Breathing in and out.
Air is crucial to voice production. It is the flow of air through the various constrictions in the vocal tract that generates sound, and air is also the medium which transmits that sound to our ears. The ability to skillfully control the pressure and flow of air is a large part of successful voice use; new singing students often spend several lessons on proper breath control before doing any serious work on the voice itself. There are several rather specialized breath-related skills that serious singers must develop. With extended training, vocalists can improve their lung capacity, learn to take a larger breath while taking less time to do it, learn to take a 'silent' breath, and keep a steady airflow going to their vocal folds without generating any excess tension in the upper body or neck area.
Each of these skills is essential to good singing, and those who use their voices for speaking – actors, lawyers, sales personnel, etc. - can also benefit from improved breath control. Speech-language pathologists who work with voice patients may find it helpful to learn more about the training of singers and actors. The breath control skills used for performers' voices may also be used with persons with voice disorders to facilitate healing of tissue or overcoming a disorder.
Flow and pressure
The airflow necessary for singing or speaking is generated by pressure exerted on the lungs by the diaphragm and abdominal muscles. This flow is measured in cubic meters of air passing a given point per second (m3/s). Pressure is measured in pascals (Pa); a pascal is defined as a pressure of one newton per square meter (N/m2). Since one pascal is a small amount of pressure, the kilopascal (1,000 pascals; the symbol is kPa) tends to be used for pressures relevant to voice use. A kilopascal is approximately equal to the weight of an apple distributed over a 10 cm2 surface (around half the size of a credit card).
The pascal is named for the French scientist and philosopher Blaise Pascal, who discovered a principle now known as Pascal's law: pressure is transmitted rapidly and uniformly throughout an enclosed fluid at rest. So, for instance, if we contract our lower abdominal muscles with our glottis closed, the pressure in the lower part of our lungs is increased, and this change is quickly transmitted to the rest of our lungs. If the glottis is then opened, air will then rush out until the lung pressure is equal to the pressure of the surrounding air.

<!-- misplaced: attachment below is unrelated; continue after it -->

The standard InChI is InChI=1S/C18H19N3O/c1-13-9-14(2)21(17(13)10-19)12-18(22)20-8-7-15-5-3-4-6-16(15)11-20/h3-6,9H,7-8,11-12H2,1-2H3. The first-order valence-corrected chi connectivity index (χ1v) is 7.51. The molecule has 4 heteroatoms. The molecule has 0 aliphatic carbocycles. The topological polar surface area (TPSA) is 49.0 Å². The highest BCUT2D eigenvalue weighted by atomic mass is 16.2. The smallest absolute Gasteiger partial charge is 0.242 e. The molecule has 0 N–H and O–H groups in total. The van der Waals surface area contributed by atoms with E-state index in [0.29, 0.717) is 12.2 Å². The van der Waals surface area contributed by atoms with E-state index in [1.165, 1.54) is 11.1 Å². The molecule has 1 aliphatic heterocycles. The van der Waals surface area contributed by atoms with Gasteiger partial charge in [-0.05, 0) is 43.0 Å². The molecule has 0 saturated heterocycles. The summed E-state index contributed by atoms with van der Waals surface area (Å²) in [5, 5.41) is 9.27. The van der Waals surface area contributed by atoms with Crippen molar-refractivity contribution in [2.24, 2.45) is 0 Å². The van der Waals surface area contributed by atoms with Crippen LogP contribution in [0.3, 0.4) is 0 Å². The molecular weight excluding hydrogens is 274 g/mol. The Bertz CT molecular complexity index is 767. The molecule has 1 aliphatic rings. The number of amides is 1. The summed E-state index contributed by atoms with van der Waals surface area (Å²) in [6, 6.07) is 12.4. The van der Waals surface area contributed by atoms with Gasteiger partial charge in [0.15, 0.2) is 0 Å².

Alveolar (lung) pressure
The lungs are composed of millions of tiny alveoli, or air sacs. These sacs are connected by a network of ducts, beginning with the trachea, then separating into smaller and smaller tubes in each lung, called bronchioli. Pascal's law dictates that the pressure in each of these millions of tiny sacs is the same, and it is called the alveolar pressure.
An instrument called a U-tube manometer can be used for measuring the maximum lung pressures a person can generate; the instrument consists of a U-shaped tube partially filled with liquid. The test subject blows into one end of the tube, and the amount of liquid displaced is measured to determine the pressure. This is not a particularly useful test for voice research, however, since the U-tube manometer closes off the airway during the test. During singing and speech, the airway remains open, and directly measuring lung pressure accurately while keeping the airway open can be difficult.
Lung pressure can be indirectly measured, however, by placing a pressure transducer between a subject's lips and having the subject say a word that begins with 'p'. A measurement would be taken while the lips are closed and just before they burst open with the 'p'. Pascal's law tells us that the pressure in the mouth must be the same as that of the alveoli.
The total volume of air that an average adult can hold in his/her lungs is around 6–7 liters. However, only part of this air can actually be used; around 2 liters of that is always present in the lungs, and is called residual volume. This air can't be expelled unless the lungs collapse.
The remaining volume of 4–5 liters, the tidal volume, is usable for respiration or voice use. However, we rarely use all of this capacity; at rest, we may only breathe in and out around 10–15% of the tidal volume. The rest is held in reserve for more demanding physical activities, such as exercise or singing, which can demand our entire tidal volume.
This law, named for the British scientist Robert Boyle, states that, in a soft-walled enclosure at constant temperature, pressure and volume are inversely related. Increasing volume causes a proportional decrease in pressure, and vice versa. Boyle's law explains why the lung pressure decreases when we increase the volume of our lungs by expanding the rib cage and contracting the diaphragm to inhale. Conversely, when we exhale, the rib cage contracts and the diaphragm relaxes into its more curved position, thus decreasing the lung volume and causing pressure to rise. This pressure then causes air to rush out of the lungs.
Muscle use in breathing
The cycle of breathing can be divided into four discrete phases of muscular effort: